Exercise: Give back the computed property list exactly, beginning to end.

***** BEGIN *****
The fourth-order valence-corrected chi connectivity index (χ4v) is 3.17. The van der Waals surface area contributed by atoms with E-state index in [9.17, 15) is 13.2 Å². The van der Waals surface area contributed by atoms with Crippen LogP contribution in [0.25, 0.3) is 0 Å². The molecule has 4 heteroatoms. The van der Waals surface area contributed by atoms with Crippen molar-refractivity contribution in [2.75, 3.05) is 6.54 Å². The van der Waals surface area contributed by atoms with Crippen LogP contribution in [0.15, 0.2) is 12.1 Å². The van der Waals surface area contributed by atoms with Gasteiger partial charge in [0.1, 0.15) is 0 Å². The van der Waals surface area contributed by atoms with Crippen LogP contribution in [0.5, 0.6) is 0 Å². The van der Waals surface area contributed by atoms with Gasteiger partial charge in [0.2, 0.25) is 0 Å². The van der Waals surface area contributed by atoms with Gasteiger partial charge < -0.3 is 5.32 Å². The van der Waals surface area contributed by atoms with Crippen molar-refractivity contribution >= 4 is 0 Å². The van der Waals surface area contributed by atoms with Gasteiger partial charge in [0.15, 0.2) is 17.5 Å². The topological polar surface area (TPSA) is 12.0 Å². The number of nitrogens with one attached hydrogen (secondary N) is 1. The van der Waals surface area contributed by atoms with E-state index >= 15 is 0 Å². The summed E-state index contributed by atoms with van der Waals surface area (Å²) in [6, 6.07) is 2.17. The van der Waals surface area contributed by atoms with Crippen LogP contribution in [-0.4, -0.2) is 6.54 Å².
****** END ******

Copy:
The fourth-order valence-corrected chi connectivity index (χ4v) is 3.17. The van der Waals surface area contributed by atoms with E-state index in [9.17, 15) is 13.2 Å². The van der Waals surface area contributed by atoms with Crippen LogP contribution in [0.25, 0.3) is 0 Å². The molecule has 4 heteroatoms. The van der Waals surface area contributed by atoms with Crippen molar-refractivity contribution in [2.75, 3.05) is 6.54 Å². The van der Waals surface area contributed by atoms with Crippen LogP contribution in [0.15, 0.2) is 12.1 Å². The van der Waals surface area contributed by atoms with Gasteiger partial charge in [0.1, 0.15) is 0 Å². The van der Waals surface area contributed by atoms with Crippen LogP contribution in [0.5, 0.6) is 0 Å². The van der Waals surface area contributed by atoms with Gasteiger partial charge in [0.2, 0.25) is 0 Å². The van der Waals surface area contributed by atoms with Gasteiger partial charge < -0.3 is 5.32 Å². The van der Waals surface area contributed by atoms with Crippen molar-refractivity contribution >= 4 is 0 Å². The van der Waals surface area contributed by atoms with Gasteiger partial charge in [0.15, 0.2) is 17.5 Å². The topological polar surface area (TPSA) is 12.0 Å². The number of nitrogens with one attached hydrogen (secondary N) is 1. The van der Waals surface area contributed by atoms with E-state index >= 15 is 0 Å². The summed E-state index contributed by atoms with van der Waals surface area (Å²) in [6, 6.07) is 2.17. The van der Waals surface area contributed by atoms with Crippen LogP contribution in [-0.4, -0.2) is 6.54 Å².